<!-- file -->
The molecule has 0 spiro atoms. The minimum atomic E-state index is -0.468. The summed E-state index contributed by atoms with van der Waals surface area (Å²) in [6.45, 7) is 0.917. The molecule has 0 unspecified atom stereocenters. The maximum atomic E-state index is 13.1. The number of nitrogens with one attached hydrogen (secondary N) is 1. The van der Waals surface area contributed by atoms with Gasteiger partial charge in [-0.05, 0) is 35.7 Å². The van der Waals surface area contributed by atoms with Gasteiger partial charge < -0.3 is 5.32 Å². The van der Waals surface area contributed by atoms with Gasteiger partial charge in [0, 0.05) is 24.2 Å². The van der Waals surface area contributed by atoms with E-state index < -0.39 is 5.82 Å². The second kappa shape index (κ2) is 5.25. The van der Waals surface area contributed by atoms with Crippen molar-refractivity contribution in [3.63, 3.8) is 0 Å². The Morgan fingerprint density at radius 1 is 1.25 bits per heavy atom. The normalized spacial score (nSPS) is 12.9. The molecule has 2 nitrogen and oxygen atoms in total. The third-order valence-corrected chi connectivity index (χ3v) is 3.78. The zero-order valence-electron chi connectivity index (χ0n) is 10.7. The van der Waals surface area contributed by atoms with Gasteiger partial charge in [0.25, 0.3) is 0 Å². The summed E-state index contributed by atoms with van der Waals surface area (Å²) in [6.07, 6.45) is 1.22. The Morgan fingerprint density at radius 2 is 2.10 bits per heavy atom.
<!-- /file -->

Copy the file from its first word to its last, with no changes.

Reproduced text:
The molecule has 0 spiro atoms. The minimum atomic E-state index is -0.468. The summed E-state index contributed by atoms with van der Waals surface area (Å²) in [6.45, 7) is 0.917. The molecule has 0 unspecified atom stereocenters. The maximum atomic E-state index is 13.1. The number of nitrogens with one attached hydrogen (secondary N) is 1. The van der Waals surface area contributed by atoms with Gasteiger partial charge in [-0.05, 0) is 35.7 Å². The van der Waals surface area contributed by atoms with Gasteiger partial charge < -0.3 is 5.32 Å². The van der Waals surface area contributed by atoms with Gasteiger partial charge in [0, 0.05) is 24.2 Å². The van der Waals surface area contributed by atoms with E-state index < -0.39 is 5.82 Å². The second kappa shape index (κ2) is 5.25. The van der Waals surface area contributed by atoms with Crippen molar-refractivity contribution in [3.63, 3.8) is 0 Å². The Morgan fingerprint density at radius 1 is 1.25 bits per heavy atom. The normalized spacial score (nSPS) is 12.9. The molecule has 2 nitrogen and oxygen atoms in total. The third-order valence-corrected chi connectivity index (χ3v) is 3.78. The zero-order valence-electron chi connectivity index (χ0n) is 10.7. The van der Waals surface area contributed by atoms with Gasteiger partial charge in [0.25, 0.3) is 0 Å². The summed E-state index contributed by atoms with van der Waals surface area (Å²) in [6.07, 6.45) is 1.22. The Morgan fingerprint density at radius 2 is 2.10 bits per heavy atom.